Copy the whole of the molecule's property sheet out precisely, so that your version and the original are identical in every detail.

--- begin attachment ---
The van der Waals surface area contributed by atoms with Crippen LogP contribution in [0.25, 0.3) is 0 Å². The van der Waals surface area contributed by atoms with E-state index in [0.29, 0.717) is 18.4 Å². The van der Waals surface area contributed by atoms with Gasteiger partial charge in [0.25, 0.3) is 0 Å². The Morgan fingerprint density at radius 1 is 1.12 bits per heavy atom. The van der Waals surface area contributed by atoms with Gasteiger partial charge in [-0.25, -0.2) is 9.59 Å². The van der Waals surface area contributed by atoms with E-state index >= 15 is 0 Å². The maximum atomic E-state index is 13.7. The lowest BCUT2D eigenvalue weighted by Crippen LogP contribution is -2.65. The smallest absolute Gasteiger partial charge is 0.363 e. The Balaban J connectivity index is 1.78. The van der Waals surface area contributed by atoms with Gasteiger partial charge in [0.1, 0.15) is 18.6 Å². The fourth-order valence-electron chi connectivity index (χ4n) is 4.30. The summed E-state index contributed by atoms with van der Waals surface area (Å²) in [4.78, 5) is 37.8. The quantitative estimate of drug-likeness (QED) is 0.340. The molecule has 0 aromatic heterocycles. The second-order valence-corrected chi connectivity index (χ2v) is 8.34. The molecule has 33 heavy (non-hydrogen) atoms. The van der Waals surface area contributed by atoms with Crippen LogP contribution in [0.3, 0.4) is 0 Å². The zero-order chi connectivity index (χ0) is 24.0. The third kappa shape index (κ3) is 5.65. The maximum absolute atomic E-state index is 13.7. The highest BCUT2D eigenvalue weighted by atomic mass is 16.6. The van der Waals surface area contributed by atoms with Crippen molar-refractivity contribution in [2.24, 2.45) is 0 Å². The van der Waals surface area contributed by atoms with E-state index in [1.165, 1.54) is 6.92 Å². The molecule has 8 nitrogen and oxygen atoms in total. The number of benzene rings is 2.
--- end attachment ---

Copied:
The van der Waals surface area contributed by atoms with Crippen LogP contribution in [0.25, 0.3) is 0 Å². The van der Waals surface area contributed by atoms with E-state index in [0.29, 0.717) is 18.4 Å². The van der Waals surface area contributed by atoms with Gasteiger partial charge in [0.25, 0.3) is 0 Å². The Morgan fingerprint density at radius 1 is 1.12 bits per heavy atom. The van der Waals surface area contributed by atoms with Gasteiger partial charge in [-0.25, -0.2) is 9.59 Å². The van der Waals surface area contributed by atoms with E-state index >= 15 is 0 Å². The maximum atomic E-state index is 13.7. The lowest BCUT2D eigenvalue weighted by Crippen LogP contribution is -2.65. The smallest absolute Gasteiger partial charge is 0.363 e. The Balaban J connectivity index is 1.78. The van der Waals surface area contributed by atoms with Gasteiger partial charge in [0.1, 0.15) is 18.6 Å². The fourth-order valence-electron chi connectivity index (χ4n) is 4.30. The summed E-state index contributed by atoms with van der Waals surface area (Å²) in [4.78, 5) is 37.8. The quantitative estimate of drug-likeness (QED) is 0.340. The molecule has 0 aromatic heterocycles. The second-order valence-corrected chi connectivity index (χ2v) is 8.34. The molecule has 33 heavy (non-hydrogen) atoms. The van der Waals surface area contributed by atoms with Crippen LogP contribution in [0.3, 0.4) is 0 Å². The zero-order chi connectivity index (χ0) is 24.0. The third kappa shape index (κ3) is 5.65. The maximum absolute atomic E-state index is 13.7. The highest BCUT2D eigenvalue weighted by atomic mass is 16.6. The van der Waals surface area contributed by atoms with Crippen molar-refractivity contribution in [2.24, 2.45) is 0 Å². The van der Waals surface area contributed by atoms with E-state index in [1.165, 1.54) is 6.92 Å². The molecule has 8 nitrogen and oxygen atoms in total. The number of benzene rings is 2.